On the other hand, the black edges will show fingerprints more easily, which is a given once the device is selected. With the slimmer bezels, that’s not a problem, which is probably why all Air and Pro iPads come with black bezels.
Should you get an iPad Mini?
At 8 x 5.3 inches, the iPad Mini is one of the largest devices that most adults can easily hold in one hand. If you plan to use your iPad while standing, this may be the only reasonable option for you.
Regardless of the size, the Mini is a great device for the money: With a resolution of 2048 x 1536, it actually has the highest pixel density of all iPads (326 pixels per inch). The 7.9-inch display has all the features that basic iPads don’t have: it’s fully laminated, it has anti-reflective coating and a wide color gamut, and it uses True Tone technology to automatically adjust its brightness and color temperature.
The Mini has a 7MP front camera, compared to the iPad’s 1.2MP primary camera. It has the same A12 chip and 3 GB of RAM. It does not support Smart Keyboard, but it does support the first generation of Pencil. At $399 and $549 respectively, it has the cheapest iPad versions with 64GB and 256GB storage. It’s also the cheapest iPad that simultaneously supports Bluetooth 5.0 and dual-band Wi-Fi.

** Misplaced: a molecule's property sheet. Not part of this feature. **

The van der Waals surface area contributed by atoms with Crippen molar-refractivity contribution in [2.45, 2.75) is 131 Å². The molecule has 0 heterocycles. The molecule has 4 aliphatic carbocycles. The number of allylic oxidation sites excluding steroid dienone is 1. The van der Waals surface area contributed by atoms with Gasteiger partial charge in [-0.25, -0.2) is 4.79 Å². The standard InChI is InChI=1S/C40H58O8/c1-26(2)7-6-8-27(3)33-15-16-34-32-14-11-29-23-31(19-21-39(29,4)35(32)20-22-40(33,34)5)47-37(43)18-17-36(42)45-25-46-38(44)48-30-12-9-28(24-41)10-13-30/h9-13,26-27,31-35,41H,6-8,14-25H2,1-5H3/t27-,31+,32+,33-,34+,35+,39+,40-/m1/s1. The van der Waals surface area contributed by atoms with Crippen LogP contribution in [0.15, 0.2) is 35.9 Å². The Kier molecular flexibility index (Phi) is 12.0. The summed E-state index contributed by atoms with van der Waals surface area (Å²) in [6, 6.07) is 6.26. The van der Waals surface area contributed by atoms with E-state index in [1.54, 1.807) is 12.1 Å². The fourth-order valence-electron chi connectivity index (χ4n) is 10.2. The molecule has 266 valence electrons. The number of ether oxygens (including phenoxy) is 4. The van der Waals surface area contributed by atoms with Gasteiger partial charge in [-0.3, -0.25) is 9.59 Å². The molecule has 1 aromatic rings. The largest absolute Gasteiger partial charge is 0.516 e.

Should you get an iPad Air?
The fourth generation iPad Air is the true successor to the iPad Air 2 as one of the best tablets for media consumption, with its all-screen design and 10.9-inch screen (with rounded corners). With the A14 Bionic chip and 4GB of RAM, it will likely remain relevant for many years.
For those who also want to use Air for work, it’s compatible with both the Magic Keyboard and Smart Keyboard Folio, as well as the second generation Pencil. It even has a USB-C connector.
Air is the iPad with the most color options. Another reason to get it is if you prefer Touch ID (built into the power button) over the Pro’s FaceID. Air starts at $599 for the 64GB version with Wi-Fi only.
Should you get an 11-inch iPad Pro?